Who’s got GOP’s compass?
Published 3:15 pm Friday, February 17, 2012
Using an ideological GPS to navigate the pitfalls and molehills of politics and primaries requires an occasional pirouette. Candidates usually travel looking backward — looking at who’s behind them and how fast they are catching up. Occasionally, they also have to stop, climb a landmark, get themselves dirty in doing so, and check out the landscape in front of them.
Even those in second or third place — or fourth or fifth — move with a view to where they’ve been: Last month, less than 5 percent in the polls; two weeks ago, 9 percent; yesterday, 10 percent.
How often a candidate stops, turns around and checks the road ahead depends on the distance between the candidates just ahead and those just behind, as well as on how much farther it is to the journey’s end.
Yes, primaries are chaotic things, but this year’s Republican primary show seems more chaotic than normal. No wonder the candidates keep popping up and checking the landscape. How straight is the steering? Any U-turns or icy roads ahead? The volatility escalates day by day.
For some time it’s appeared that the Republican race would occur in two stages: Mitt vs. the anti-Mitts, and who’s the most anti-Mitt. The lead in the anti-Mitt race changed several times, and some fell so far behind as to be discounted, while others came out of nowhere. Going into South Carolina, there were four horses in the anti-Mitt race: Newt Gingrich, Ron Paul, Rick Perry and Rick Santorum.
Not anymore. Perry decided to return to Texas and tossed his miniature-sized hat to Newt. Gingrich is surging, and won South Carolina — the “kingmaker state.” (Republicans have their own Byzantine conventions: Iowa energizes the base, New Hampshire winnows the field, but for 30 years South Carolina has picked the nominee.)
No, wait — Santorum will win South Carolina because he retroactively won Iowa. (Retroactive wins are a Republican trademark. Must be a package deal with retrograde policies.)
Or Romney will win because he has the money and, like a caisson, he keeps rolling along.
Maybe the candidates — and the pundits who follow them, wearing embroidered lab coats and with magnifying glasses in hand — should stop, climb the ball (crystal or otherwise) and check out the volatile landscape.
Gingrich is known as a no-holds-barred, take-no-prisoners, ideological, truth-be-damned fighter. He’s taking it to Romney with his recent controversial ads. He took it to Fox News analyst Juan Williams. Williams, a prominent black political analyst, asked Gingrich to clarify his comments that “Poor kids lack a strong work ethic,” and Gingrich’s description of Obama as the “food stamp president.”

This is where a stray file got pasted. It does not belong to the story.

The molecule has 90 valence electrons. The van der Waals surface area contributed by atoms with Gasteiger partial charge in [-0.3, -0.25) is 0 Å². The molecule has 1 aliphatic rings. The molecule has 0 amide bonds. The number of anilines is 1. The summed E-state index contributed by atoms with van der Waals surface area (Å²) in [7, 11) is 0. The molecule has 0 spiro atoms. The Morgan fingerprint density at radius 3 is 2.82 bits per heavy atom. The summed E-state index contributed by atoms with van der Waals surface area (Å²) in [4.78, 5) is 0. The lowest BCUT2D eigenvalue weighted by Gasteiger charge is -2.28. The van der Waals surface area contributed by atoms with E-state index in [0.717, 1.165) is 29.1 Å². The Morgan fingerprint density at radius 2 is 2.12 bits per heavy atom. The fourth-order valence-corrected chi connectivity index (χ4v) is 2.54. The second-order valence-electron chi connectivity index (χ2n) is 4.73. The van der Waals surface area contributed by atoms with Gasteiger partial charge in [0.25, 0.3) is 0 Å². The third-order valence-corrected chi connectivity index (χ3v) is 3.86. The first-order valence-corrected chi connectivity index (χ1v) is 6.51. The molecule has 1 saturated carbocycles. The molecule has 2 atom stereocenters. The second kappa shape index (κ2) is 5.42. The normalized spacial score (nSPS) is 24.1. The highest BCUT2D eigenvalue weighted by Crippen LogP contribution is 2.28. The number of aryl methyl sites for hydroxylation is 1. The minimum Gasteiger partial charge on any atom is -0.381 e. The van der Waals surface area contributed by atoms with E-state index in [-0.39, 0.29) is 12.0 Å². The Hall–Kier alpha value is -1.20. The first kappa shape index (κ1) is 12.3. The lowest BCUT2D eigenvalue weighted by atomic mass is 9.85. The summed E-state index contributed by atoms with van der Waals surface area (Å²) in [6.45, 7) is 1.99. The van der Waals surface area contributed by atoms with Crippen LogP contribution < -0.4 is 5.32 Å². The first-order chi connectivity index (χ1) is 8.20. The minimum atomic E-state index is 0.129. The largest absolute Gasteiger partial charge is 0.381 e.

But Gingrich must now contend with his second wife, Marianne, who talked to ABC News about their failed marriage. Gingrich’s camp deferred to a statement by his two daughters about his past statement of regretting any pain he caused.
So, in Gingrich, conservatives get combative, but they also get racial innuendo and infidelity? Is this the real anti-Mitt?
Santorum has risen from Iowa, has new endorsements from the Christian evangelical movement, and speaks a perfect tea party. He may steer around Perry, but will it be enough? A third-place finish in South Carolina may be more troublesome than his fifth place in New Hampshire.
Paul keeps chugging along, more like the little engine that thought it could — third in Iowa, second in New Hampshire, was projected third in South Carolina. If the other anti-Mitts fall into a trap or a pitfall of their own making, he may yet be the slow and steady finisher. His supporters are extremely passionate about their guy.
Then there’s Romney himself. (Who may be the ultimate anti-Mitt.) His pyrrhic defeat in Iowa, his duh-triumph in New Hampshire, his money, his organization, his be-knighting by the pundit kingmakers, made his coronation — or nomination — seem inevitable.
But that’s just the sort of arrogance that turns off South Carolina voters.
Yet Romney has other problems. ABC News discovered 138 offshore tax havens for Bain Capital, Romney’s signature business.ùWhen one of his most ardent supporters, New Jersey Gov. Chris Christie, calls on him to clear the air and release his tax returns, it’s a sign of trouble.
But Gingrich isn’t the only combative conservative in the race. Romney also knows how to attack — witness some of his ads. And Romney’s made it clear that if you attack the way he made his wealth, you will be labeled as not only an enemy of free enterprise, but as undermining “One Nation, Under God.”
Yet what’s missing from the GOP’s looking glass is a way to see the direction that moves the country forward.